2015 Archives

SMU Lyle Master of Arts in Design and Innovation to bridge flexible thinking, problem-solving across disciplines

Students to bring core skill set, learn broad, human-centered approach

March 17, 2015

DALLAS (SMU) – Grounded in the concept of human-centered design, SMU will offer a new Master of Arts in Design and Innovation (MADI) beginning Fall 2015 through its Bobby B. Lyle School of Engineering.  But make no mistake – it’s not a typical engineering degree.

SMU Innovation GymGrounded in an approach known as “design thinking,” MADI will provide a toolkit for people working outside the typical design environment. Coursework and project-based learning experiences will teach participants to combine what people need with the nearly limitless possibilities of technology and the economic requirements for business success through design research, idea generation, and rapid prototyping. 

“Some of the most successful CEOs in the world are crediting the concept of ‘design thinking’ as a breakthrough approach for solving systemic problems,” said Lyle School Dean Marc Christensen.  “Our undergraduates have been thriving on a no-barriers approach to problem-solving through competitions and projects organized in our Deason Innovation Gym.  Expanding on our undergraduate success, the Master of Arts in Design and Innovation is a great way to introduce our students to a framework and methodology for innovating and designing, which will have impact wherever their career takes them.”

Kate Canales, director of Design and Innovation Programs at the Lyle School, will lead the program.  A Stanford University mechanical engineer, Canales spent her early professional years with global design and innovation firm IDEO, where she helped pioneer the use of design thinking as a means of building the capacity for innovation within companies. She arrived at the Lyle School in 2012 after working as a consultant and as creative director at frog design - another industry leader. 

“The process and the skills these students learn will make them much different job applicants,” Canales said.  “It’s about confidence and approaching problems in ways that are not typical.  And while many engineering students will see this as a natural progression in their studies – it’s not a degree just for engineers. It’s a great fit for people pursuing careers in fields as different as business, the arts, advertising and the social sciences.”

MADI students will be able to take advantage of an unprecedented multidisciplinary approach that opens up relevant electives across SMU departments and schools on campus for the first time. The curriculum pulls from the Lyle School’s civil and environmental engineering, mechanical engineering and computer science departments, as well as advertising through SMU’s Temerlin Advertising Institute, entrepreneurship through the Cox School of Business, anthropology through Dedman College of Humanities and Sciences and arts entrepreneurship and creative computing through the Meadows School of the Arts.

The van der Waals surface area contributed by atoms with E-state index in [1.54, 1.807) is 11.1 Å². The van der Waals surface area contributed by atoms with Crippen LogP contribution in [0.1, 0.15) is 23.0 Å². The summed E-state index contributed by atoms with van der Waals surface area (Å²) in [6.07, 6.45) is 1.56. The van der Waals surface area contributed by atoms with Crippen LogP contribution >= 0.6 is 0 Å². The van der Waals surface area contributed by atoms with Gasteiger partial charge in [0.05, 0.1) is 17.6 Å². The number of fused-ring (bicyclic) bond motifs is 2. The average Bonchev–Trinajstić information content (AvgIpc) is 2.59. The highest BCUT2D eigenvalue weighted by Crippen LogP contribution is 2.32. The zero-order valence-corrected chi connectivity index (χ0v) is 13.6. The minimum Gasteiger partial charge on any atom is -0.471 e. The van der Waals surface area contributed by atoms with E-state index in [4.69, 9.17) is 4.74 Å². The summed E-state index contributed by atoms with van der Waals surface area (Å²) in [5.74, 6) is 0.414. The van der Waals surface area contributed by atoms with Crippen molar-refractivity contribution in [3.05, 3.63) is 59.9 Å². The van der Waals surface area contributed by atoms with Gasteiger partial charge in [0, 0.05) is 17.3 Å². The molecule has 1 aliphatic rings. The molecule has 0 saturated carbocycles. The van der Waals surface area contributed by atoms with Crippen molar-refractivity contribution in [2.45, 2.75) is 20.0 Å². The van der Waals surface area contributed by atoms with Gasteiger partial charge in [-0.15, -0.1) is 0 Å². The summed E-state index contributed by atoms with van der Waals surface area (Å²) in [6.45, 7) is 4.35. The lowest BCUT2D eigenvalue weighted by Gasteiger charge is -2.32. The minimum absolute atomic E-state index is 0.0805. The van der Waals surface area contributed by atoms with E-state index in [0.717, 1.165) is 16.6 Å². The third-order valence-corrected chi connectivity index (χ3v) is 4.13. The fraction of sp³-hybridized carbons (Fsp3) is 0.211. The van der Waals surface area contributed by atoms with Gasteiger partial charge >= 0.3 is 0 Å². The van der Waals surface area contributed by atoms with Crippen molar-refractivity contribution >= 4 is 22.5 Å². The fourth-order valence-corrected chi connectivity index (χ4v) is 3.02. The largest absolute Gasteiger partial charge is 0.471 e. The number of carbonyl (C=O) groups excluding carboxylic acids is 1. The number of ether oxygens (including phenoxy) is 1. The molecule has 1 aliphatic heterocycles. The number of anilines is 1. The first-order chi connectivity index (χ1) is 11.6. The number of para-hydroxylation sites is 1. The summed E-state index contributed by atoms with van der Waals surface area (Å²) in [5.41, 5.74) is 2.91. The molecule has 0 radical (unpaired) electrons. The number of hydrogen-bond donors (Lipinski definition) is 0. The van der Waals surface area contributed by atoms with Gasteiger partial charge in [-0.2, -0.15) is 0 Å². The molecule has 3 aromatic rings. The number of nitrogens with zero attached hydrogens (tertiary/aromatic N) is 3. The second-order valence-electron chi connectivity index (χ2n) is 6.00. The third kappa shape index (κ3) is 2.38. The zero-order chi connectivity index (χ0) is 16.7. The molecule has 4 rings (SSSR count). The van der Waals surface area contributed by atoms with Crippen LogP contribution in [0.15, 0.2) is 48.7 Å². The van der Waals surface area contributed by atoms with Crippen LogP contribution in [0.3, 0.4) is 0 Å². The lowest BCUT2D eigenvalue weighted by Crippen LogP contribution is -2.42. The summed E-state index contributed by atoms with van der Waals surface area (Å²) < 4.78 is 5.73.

Gil Metzger, director of Advanced Technology Development at Lockheed Martin (and chair of the Lyle School’s Electrical Engineering Advisory Board) says “there is broad support throughout industry for the advanced skill set that MADI will deliver.  There are a lot of graduates out there who can solve problems - once the problem has been defined within some context,” Metzger said.   “However, there are many times when the problem itself is not evident and/or the context of the problem is far from clear.  Identifying that there is a problem (or need) and finding new and novel ways to address it is as much art as it is science.”

The degree will require completing seven courses and two design studios for 31 semester hours of credit.  MADI will be based within the office of the dean of the SMU Lyle School of Engineering under Multidisciplinary Studies.  By offering the degree as a master of arts, rather than a master of science, the Lyle School intends to draw students with a variety of backgrounds who will lean heavily on their undergraduate training and/or professional backgrounds.  The initial target audience for the degree is current SMU undergraduate students; however the program is open to anyone interested in this type of master’s degree as a way to expand their career options.  

The first information session for the program will be held on Tuesday, March 24 at 5 p.m. Register for the event at www.smu.edu/madi.

Find out more about the MADI program at www.smu.edu/madi or by contacting the SMU Lyle graduate recruiting office at 214-768-2002.

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